Photo Corners

A   S C R A P B O O K   O F   S O L U T I O N S   F O R   T H E   P H O T O G R A P H E R

Enhancing the enjoyment of taking pictures with news that matters, features that entertain and images that delight. Published frequently.

Road Test: Vivid-Pix Restore Share This on LinkedIn   Tweet This   Forward This

5 February 2020

Restore is an image restoration application from Vivid-Pix that uses patented artificial intelligence image processing to improve "the color and contrast of scanned, faded images and digital photos, as well as scanned records, letters and documents."

When we learned about Restore, we were wrapping up a job restoring a set of prints for a wedding memorial table. We thought the images might make an interesting test case.

So we took Restore for a test drive on a MacBook Pro running High Sierra.


Vivid-Pix was founded by CEO Rick Voight and business partner Randy Fredlund, who have a combined 47 years of experience from Eastman Kodak. Voight also worked for HP and is the scuba diver who once returned from a vacation unhappy with his underwater images enough to see if they could be digitally enhanced.

Fredlund is an engineer and amateur photographer with over 100 patents in digital imaging techniques.

The pair also produce Land & Sea Scuba, which corrects underwater images. Both Restore and Land & Sea Scuba are each $49.99 and run on Windows or macOS.


Not since the days of MS-DOS have we had to wrestle with an application name in all caps. But here we are again.

Restore appears on your disk as RESTORE and that capitalization is used in the menu bar of the application as well. But we will refer to it here as Restore. Just so know.


Installation was without issues. We downloaded the file, ran the application to install it and, after launching it the first time, we activated it. The free trial presumably does not require activation.

Voight and Fredlund send a welcoming email as well, "checking to make sure that you were able to download and install." They also invite you to respond to the email with any questions about the software.

Which is pretty nice customer support.


Restore uses a simple visual selection process to make it easy to optimize the color and tone of an old image whether it is a scanned print, slide or text document.

  1. Select the kind of fix your image needs among four options.
  2. Pick one of the nine optimizations you like best.
  3. Fine-tune the adjustments


Restore's interface is, what shall we call it, not modern. Everything you need is easy enough to find with a button of tools on top, two panes for images and settings below them.

Interface. Not very modern but functional.

The initial screen display is actually the fine-tuning screen. But as soon as you select an image using the Select Image tool button, you see a text window shade with helpful instructions and the nine-up display.

You can't drag an image onto one of the panes but ⌘-O will open a file. And you can select more than one image at a time.

We found the sliders slightly less than responsive. They slide but there's a slight lag before the image updates. So we ended up clicking rather than sliding.

In the macOS version, drawing a crop on either panel in the fine-tuning window wasn't smooth but functional. But orientation isn't respected in the fixed aspect ratio options so, for example, a horizontal 4x6 creates a portrait crop on the landscape image. To avoid that, there's a 6x4 option further down the popup menu.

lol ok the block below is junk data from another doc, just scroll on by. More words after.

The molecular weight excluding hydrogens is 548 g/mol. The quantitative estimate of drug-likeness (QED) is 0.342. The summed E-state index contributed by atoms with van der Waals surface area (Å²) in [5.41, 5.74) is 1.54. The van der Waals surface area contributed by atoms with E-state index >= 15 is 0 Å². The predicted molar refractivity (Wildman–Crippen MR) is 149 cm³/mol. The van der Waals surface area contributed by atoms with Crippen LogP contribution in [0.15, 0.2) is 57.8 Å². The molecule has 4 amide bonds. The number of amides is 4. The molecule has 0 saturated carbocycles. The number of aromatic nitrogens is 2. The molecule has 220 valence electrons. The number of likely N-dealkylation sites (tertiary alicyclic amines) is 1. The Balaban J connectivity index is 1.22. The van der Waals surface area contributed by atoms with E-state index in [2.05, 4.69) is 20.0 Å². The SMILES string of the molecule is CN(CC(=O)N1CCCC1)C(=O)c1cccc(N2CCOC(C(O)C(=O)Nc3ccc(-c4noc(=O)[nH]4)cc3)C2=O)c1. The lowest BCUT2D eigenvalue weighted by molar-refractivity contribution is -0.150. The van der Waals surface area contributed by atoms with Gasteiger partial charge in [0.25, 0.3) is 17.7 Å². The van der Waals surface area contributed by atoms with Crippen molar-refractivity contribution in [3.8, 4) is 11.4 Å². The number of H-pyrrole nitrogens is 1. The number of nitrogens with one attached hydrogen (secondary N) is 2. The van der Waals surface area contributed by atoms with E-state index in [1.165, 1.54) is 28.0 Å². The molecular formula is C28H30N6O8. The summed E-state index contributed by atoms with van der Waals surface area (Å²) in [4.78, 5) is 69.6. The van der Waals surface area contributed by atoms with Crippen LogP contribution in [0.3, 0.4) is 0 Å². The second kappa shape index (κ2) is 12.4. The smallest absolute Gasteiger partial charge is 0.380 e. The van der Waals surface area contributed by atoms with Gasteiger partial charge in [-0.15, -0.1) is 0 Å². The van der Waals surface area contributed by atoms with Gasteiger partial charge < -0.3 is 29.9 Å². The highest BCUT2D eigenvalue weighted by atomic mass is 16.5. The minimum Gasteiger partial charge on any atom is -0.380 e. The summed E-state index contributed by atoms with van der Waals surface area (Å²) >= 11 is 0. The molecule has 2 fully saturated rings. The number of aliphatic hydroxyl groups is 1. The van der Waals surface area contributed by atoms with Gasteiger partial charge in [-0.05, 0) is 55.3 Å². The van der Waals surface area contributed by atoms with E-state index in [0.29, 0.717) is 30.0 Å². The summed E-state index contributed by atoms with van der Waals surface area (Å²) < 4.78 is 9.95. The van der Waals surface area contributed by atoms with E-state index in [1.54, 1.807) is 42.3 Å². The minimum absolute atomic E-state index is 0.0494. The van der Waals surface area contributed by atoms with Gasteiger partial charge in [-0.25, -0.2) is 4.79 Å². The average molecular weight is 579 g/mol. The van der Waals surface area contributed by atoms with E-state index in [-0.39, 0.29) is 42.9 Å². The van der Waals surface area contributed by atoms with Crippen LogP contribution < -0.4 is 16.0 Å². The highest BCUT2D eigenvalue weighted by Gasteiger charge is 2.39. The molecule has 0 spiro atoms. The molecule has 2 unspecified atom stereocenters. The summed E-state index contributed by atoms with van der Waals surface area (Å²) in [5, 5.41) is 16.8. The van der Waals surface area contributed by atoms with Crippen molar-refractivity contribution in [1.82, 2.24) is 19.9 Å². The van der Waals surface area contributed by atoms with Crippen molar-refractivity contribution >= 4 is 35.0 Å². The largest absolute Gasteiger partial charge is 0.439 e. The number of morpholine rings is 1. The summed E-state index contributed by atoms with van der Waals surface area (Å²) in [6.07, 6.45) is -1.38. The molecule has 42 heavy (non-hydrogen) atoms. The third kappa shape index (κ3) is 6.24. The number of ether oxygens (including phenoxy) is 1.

The workflow may not be intuitive but it isn't complex, so once you've familiarized yourself with it, you won't get lost. But it would be nice to have a user interface designer clean this up.

Initial Options

The four automatic restoration options include three for photos and one for documents. The photographic options are:

Faded Print or Slide

Badly Faded Print or Slide

Digital or Cell Phone Camera

The fourth option is for Faded Document or Text.

Setting that correctly helps Restore make a more intelligent palette of options. But don't worry about the setting. You can easily try them all out to find the set of nine that includes the best image.

Fine Tuning

Fine-tuning provides quite a few options, including resetting the main option above. It's also where you can change the mode from Color to Black and White or Sepia.

Fine Tuning. Initial display.

Fine Tuning. After an edit (note the sliders).

You can crop with constraints or free form and return to the original nine-up display if you get lost.

You can use sliders to adjust the Red, Green and Blue channels to change the color balance. There are also sliders for both Lightness and Contrast.

You can save your edits to apply them to other photos in the set, too.

You can also view and edit the file's metadata and change Preference settings.

Metadata. You can view an images Exif data or add keywords to a document.

Preference settings include JPEG quality, sharpening intensity, sharpening radius, lightness spread and contrast spread. Sharpening can also be disabled.

Preferences. The defaults are fine but specific requirements are also easily handled.

There are separate options in Preferences for saving TIFF/Raw files and JPEG files at various sizes. But there's no option to apply a color profile to an image.

Finally, there's a Save button to put the edit in a subfolder of the image's location named Vivid. The original can't be overwritten.

So it's a pretty comprehensive tool for image restoration.


Voight has produced seven video tutorials available on the site.

Topics include an Overview, Zoom/Transcribe & View Edit Metadata, a longer Overview, Detail Edit Controls, Cropping, Metadata and Preferences.